"The farmhouse," Donald Hall writes, recalling his boyhood, "was white, and its shutters were the usual deep green of New England. The paint was good, even in the poorest times. My grandmother's flowers showed themselves against the white clapboard, especially in her favorite round bed in front of the kitchen windows." From that family farmstead in New Hampshire, hard by the shadowed, looming mass of Mount Kearsarge, Hall has produced verse, essays, reviews, memoirs. His steady and prodigious output also has included some of America's most distinguished children's books, all of them rooted in the stony soil of New England.
For 21 years, since he abandoned a tenured post at the University of Michigan, Hall, one of this country's preeminent poets, has written from an upstairs study in his gabled house at Eagle Pond Farm. His maternal great-grandfather saved ferociously to buy that land; his grandparents managed to wrest a living from it for decades.
Hall spent most his childhood summers, during the late 1930s and into the mid-'40s, there in the company of his grandparents. Each June, he set out on a journey by train from New Haven to the hamlet of West Andover and the farm that, to a child who found city life uncongenial and classroom work a drudgery, was as near to paradise as one may approach. His grandfather arrived by horse-drawn buggy to retrieve him at the tiny depot: side by side, they rode the mile that took the boy home and deep into another century.
Two volumes of Hall's memoirs, String Too Short to be Saved and Life Work, recreate this lost world. His accounts of life on a working farm, grounded in poetic genius, good humor and preternatural skills of observation, are unequaled in the annals of rural America. Take, for instance, a soaring digression on scything: "My grandfather taught me scythe mowing. . . . It is a studious sweeping crescent in which the trick is to keep the heel (where blade joins snath) close to the ground, an angle that tilts the scythe point-up, preventing it from catching in the ground. I no longer mow with a scythe-a certain recipe for lower-back muscle spasms-but remember it the way the body remembers weights and leanings: riding a bicycle, skiing, casting flies. . . ."
This province, of Moxie and pie before bedtime, marauding woodchucks in the pea patch, blueberry thickets, hay mowing, loyal horses, of crushing labor, bitter winters, pride in every workaday task, is also the terrain of many of his books for children. The most celebrated title, of course, is The Ox-Cart Man, winner of the annual Caldecott award for the best-illustrated children's book (the paintings are by Barbara Cooney) and a perennial favorite that has sold more than a million copies since it appeared in 1979. The book is, above all, a meditation on an unlikely subject: commerce. One autumn afternoon in the 1800s, a New Hampshire farmer bound for the market at Portsmouth sets out to sell off the fruits of his labor from that year:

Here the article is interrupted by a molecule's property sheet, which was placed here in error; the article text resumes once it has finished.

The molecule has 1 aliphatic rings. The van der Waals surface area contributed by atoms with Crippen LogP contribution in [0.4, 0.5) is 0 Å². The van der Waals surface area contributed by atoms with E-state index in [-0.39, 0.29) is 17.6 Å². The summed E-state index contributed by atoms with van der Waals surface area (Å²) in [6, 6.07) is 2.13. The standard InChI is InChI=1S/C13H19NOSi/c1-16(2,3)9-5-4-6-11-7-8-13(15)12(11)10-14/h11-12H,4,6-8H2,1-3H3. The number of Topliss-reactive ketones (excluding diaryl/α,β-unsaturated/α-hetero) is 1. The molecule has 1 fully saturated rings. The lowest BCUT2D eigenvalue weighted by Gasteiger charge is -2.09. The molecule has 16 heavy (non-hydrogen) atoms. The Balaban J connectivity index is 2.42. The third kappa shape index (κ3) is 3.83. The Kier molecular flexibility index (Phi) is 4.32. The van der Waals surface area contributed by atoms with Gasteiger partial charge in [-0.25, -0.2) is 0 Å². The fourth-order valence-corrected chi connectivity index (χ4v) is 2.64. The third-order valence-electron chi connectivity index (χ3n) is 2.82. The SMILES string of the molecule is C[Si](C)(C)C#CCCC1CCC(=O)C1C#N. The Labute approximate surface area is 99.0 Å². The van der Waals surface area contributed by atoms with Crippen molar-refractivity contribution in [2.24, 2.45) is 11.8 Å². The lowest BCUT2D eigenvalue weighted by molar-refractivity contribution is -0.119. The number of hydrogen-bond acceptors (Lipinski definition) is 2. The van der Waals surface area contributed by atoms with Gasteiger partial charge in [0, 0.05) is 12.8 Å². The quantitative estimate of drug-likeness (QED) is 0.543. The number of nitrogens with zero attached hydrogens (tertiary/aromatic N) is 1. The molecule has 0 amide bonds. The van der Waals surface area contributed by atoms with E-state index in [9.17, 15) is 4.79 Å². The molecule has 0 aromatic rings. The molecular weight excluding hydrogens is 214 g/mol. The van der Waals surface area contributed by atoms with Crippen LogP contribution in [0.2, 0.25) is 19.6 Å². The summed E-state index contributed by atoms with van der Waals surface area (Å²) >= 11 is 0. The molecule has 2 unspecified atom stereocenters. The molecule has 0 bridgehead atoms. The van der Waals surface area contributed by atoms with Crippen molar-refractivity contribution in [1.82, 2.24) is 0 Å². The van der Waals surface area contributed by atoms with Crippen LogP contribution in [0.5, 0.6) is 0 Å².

"In October he backed his ox into his cart/and he and his family filled it up/with everything they made or grew all year long/that was left over."
The book is imbued with magic, distilled and folkloric, arising from sources tangible-a catalog of the farm's products, flax to cabbage-and intangible: each step of the journey we sense the farmer's longing to make his way home. His haven is the house on the hill, candlelight glowing from the windows in darkness, where "his son, his daughter, and his wife were waiting for him."
In the nearly two decades since The Ox-Cart Man, Hall has written a series of children's books set in the past and recent past, in that country of fields, pastures and mountainsides. He has created a cycle of stories — The Man Who Lived Alone, Lucy's Christmas, The Farm Summer 1942, Lucy's Summer — each one interlocked and independently whole, satisfying as a draft of clear well water. It is a body of work unique in the universe of picture books and in American letters. This year he has added two titles to this memorable sequence, both from Harcourt Brace.
Old Home Day, a picture book illustrated by Emily Arnold McCully and set in the fictional village of Blackwater, pays homage to a living tradition. In 1899, New Hampshire's governor fixed an annual homecoming festival for the state. As the hardscrabble farms were emptying of young people, bound for textile mills in Massachusetts or fertile land on the new frontier, the wayfarers were called to return each August. "In summer," Hall writes, "old Blackwater people came back like the birds. They brought their grandchildren to show them where the barn was-and where they had gone to the one-room school." Today, he reminds us, families yet gather on the green, celebrating New England's history and the cherished rhythms of small-town life across this nation.
In When Willard Met Babe Ruth, a story accompanied by painter Barry Moser's masterful watercolors, two of Hall's life passions converge-New England early in this century, and baseball. Based on the premise that a 12-year-old New Hampshire farm boy meets up with "the best left-hander in baseball" one autumn afternoon in 1917, the book is a paean to sports demigods, generous fathers, loyal sons and that embattled minority, the New Hampshire Democrats.